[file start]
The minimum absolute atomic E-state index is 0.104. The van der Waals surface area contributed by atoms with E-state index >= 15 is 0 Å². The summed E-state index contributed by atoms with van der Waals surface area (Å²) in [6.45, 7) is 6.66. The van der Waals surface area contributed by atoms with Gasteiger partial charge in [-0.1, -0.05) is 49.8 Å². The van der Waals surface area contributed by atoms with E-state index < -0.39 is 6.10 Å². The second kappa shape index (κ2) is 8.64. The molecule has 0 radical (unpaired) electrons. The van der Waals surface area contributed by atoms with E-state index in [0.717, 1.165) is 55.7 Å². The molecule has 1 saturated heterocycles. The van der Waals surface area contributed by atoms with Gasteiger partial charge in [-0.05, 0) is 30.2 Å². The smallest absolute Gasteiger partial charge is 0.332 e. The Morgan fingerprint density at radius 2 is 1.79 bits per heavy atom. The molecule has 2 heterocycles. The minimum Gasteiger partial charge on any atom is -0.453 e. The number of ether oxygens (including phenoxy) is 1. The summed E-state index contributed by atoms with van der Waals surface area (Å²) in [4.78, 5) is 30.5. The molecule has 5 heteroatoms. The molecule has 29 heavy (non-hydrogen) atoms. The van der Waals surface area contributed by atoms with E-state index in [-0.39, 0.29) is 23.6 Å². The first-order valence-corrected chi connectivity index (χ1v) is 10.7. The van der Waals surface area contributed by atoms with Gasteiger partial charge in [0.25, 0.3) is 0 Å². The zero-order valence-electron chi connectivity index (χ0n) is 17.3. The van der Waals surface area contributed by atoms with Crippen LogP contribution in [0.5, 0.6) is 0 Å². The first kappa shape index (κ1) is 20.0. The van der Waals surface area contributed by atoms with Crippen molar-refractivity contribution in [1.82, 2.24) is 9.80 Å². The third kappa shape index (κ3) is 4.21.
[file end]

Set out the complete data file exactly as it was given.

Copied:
The minimum absolute atomic E-state index is 0.104. The van der Waals surface area contributed by atoms with E-state index >= 15 is 0 Å². The summed E-state index contributed by atoms with van der Waals surface area (Å²) in [6.45, 7) is 6.66. The van der Waals surface area contributed by atoms with Gasteiger partial charge in [-0.1, -0.05) is 49.8 Å². The van der Waals surface area contributed by atoms with E-state index < -0.39 is 6.10 Å². The second kappa shape index (κ2) is 8.64. The molecule has 0 radical (unpaired) electrons. The van der Waals surface area contributed by atoms with E-state index in [0.717, 1.165) is 55.7 Å². The molecule has 1 saturated heterocycles. The van der Waals surface area contributed by atoms with Gasteiger partial charge in [-0.05, 0) is 30.2 Å². The smallest absolute Gasteiger partial charge is 0.332 e. The Morgan fingerprint density at radius 2 is 1.79 bits per heavy atom. The molecule has 2 heterocycles. The minimum Gasteiger partial charge on any atom is -0.453 e. The number of ether oxygens (including phenoxy) is 1. The summed E-state index contributed by atoms with van der Waals surface area (Å²) in [4.78, 5) is 30.5. The molecule has 5 heteroatoms. The molecule has 29 heavy (non-hydrogen) atoms. The van der Waals surface area contributed by atoms with E-state index in [-0.39, 0.29) is 23.6 Å². The first-order valence-corrected chi connectivity index (χ1v) is 10.7. The van der Waals surface area contributed by atoms with Gasteiger partial charge in [0.25, 0.3) is 0 Å². The zero-order valence-electron chi connectivity index (χ0n) is 17.3. The van der Waals surface area contributed by atoms with Crippen LogP contribution in [0.5, 0.6) is 0 Å². The first kappa shape index (κ1) is 20.0. The van der Waals surface area contributed by atoms with Crippen molar-refractivity contribution in [1.82, 2.24) is 9.80 Å². The third kappa shape index (κ3) is 4.21.